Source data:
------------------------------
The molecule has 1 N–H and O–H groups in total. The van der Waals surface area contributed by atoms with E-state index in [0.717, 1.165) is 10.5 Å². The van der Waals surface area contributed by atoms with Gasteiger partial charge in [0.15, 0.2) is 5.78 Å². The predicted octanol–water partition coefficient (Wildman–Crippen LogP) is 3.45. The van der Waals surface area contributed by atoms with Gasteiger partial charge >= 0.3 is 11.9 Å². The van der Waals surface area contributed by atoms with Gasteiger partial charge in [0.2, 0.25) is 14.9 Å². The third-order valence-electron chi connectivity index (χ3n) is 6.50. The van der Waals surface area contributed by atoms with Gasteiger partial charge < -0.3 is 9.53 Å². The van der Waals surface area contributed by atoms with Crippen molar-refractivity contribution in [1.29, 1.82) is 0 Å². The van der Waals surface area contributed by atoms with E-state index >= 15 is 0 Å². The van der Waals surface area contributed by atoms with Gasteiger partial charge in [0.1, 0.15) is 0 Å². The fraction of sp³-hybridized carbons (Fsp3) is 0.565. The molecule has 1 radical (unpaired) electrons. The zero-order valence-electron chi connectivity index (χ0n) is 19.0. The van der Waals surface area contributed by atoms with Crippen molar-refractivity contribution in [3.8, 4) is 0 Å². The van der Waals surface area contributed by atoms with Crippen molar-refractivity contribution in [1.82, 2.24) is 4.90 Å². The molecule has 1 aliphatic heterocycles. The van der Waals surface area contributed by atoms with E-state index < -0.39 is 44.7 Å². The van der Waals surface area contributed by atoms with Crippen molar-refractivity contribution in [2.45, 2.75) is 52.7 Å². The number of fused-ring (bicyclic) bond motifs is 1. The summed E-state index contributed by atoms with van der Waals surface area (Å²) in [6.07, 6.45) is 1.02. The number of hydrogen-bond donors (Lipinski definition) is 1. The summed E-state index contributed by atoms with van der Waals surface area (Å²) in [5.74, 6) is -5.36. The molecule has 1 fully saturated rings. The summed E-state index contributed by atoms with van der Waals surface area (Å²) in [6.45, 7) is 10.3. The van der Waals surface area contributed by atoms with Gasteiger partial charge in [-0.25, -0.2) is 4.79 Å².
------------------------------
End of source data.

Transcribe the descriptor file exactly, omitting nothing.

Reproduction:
The molecule has 1 N–H and O–H groups in total. The van der Waals surface area contributed by atoms with E-state index in [0.717, 1.165) is 10.5 Å². The van der Waals surface area contributed by atoms with Gasteiger partial charge in [0.15, 0.2) is 5.78 Å². The predicted octanol–water partition coefficient (Wildman–Crippen LogP) is 3.45. The van der Waals surface area contributed by atoms with Gasteiger partial charge >= 0.3 is 11.9 Å². The van der Waals surface area contributed by atoms with Gasteiger partial charge in [0.2, 0.25) is 14.9 Å². The third-order valence-electron chi connectivity index (χ3n) is 6.50. The van der Waals surface area contributed by atoms with Gasteiger partial charge < -0.3 is 9.53 Å². The van der Waals surface area contributed by atoms with Crippen molar-refractivity contribution in [1.29, 1.82) is 0 Å². The van der Waals surface area contributed by atoms with E-state index >= 15 is 0 Å². The van der Waals surface area contributed by atoms with Gasteiger partial charge in [0.1, 0.15) is 0 Å². The fraction of sp³-hybridized carbons (Fsp3) is 0.565. The molecule has 1 radical (unpaired) electrons. The zero-order valence-electron chi connectivity index (χ0n) is 19.0. The van der Waals surface area contributed by atoms with Crippen molar-refractivity contribution in [3.8, 4) is 0 Å². The van der Waals surface area contributed by atoms with Crippen molar-refractivity contribution in [1.82, 2.24) is 4.90 Å². The molecule has 1 aliphatic heterocycles. The van der Waals surface area contributed by atoms with E-state index < -0.39 is 44.7 Å². The van der Waals surface area contributed by atoms with Crippen molar-refractivity contribution in [2.45, 2.75) is 52.7 Å². The number of fused-ring (bicyclic) bond motifs is 1. The summed E-state index contributed by atoms with van der Waals surface area (Å²) in [6.07, 6.45) is 1.02. The number of hydrogen-bond donors (Lipinski definition) is 1. The summed E-state index contributed by atoms with van der Waals surface area (Å²) in [5.74, 6) is -5.36. The molecule has 1 fully saturated rings. The summed E-state index contributed by atoms with van der Waals surface area (Å²) in [6.45, 7) is 10.3. The van der Waals surface area contributed by atoms with Gasteiger partial charge in [-0.25, -0.2) is 4.79 Å².